PhD Student Orrin Ware (shown here) and Assistant Professor John Cagle have their new research, "Informal Caregiving Networks for Hospice Patients With Cancer and Their Impact on Outcomes: A Brief Report," published by the American Journal of Hospice and Palliative Medicine.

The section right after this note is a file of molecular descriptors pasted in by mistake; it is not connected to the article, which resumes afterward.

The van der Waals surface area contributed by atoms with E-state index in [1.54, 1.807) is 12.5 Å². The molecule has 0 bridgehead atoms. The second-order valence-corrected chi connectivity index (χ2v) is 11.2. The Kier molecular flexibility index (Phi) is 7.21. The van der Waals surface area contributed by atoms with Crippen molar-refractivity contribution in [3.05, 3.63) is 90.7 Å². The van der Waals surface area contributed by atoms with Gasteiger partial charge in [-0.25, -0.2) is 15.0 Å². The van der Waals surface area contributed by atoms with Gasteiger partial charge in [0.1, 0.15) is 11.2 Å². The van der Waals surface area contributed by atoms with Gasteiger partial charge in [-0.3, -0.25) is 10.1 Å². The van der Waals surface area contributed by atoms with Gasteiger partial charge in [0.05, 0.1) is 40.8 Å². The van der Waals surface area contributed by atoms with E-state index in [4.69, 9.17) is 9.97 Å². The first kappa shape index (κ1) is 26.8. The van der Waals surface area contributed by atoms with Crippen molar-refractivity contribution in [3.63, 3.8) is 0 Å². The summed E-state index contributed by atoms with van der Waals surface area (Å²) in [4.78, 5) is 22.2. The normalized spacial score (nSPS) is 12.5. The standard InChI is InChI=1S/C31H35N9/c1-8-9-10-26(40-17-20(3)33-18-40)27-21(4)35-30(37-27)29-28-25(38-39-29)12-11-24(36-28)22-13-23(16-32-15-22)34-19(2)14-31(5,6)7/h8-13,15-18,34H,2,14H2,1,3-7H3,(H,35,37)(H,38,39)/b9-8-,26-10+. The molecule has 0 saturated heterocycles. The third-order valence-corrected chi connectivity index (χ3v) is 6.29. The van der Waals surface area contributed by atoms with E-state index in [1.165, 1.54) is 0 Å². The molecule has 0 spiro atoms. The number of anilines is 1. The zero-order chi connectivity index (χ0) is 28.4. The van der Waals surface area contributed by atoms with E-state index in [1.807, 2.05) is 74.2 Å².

This prospective study investigates informal care networks and their impact on hospice outcomes. Primary caregivers (N = 47) were the main source of data from 2 time points: within a week of enrollment in hospice and bereavement. Data were also collected from 42 secondary caregivers. Intraclass correlation coefficients (ICCs) determined correspondence between primary and secondary caregivers regarding informal care network size. Correlations were used to test associations between variables. Nonparametric paired sample tests were used to analyze change in anger and guilt. The ICC found poor correspondence (−0.13) between primary and secondary caregivers’ network descriptions. Correlational analyses found a strong/moderate negative association between quality of dying (QOD) and grief (r = −0.605, P < .05). Study participants reported increased anger (0.4, P < .05, range 1-5) and guilt (0.4, P < .05, range 1-5), particularly among caregivers with high levels of support. Findings suggest that improving QOD may facilitate postdeath coping for caregivers.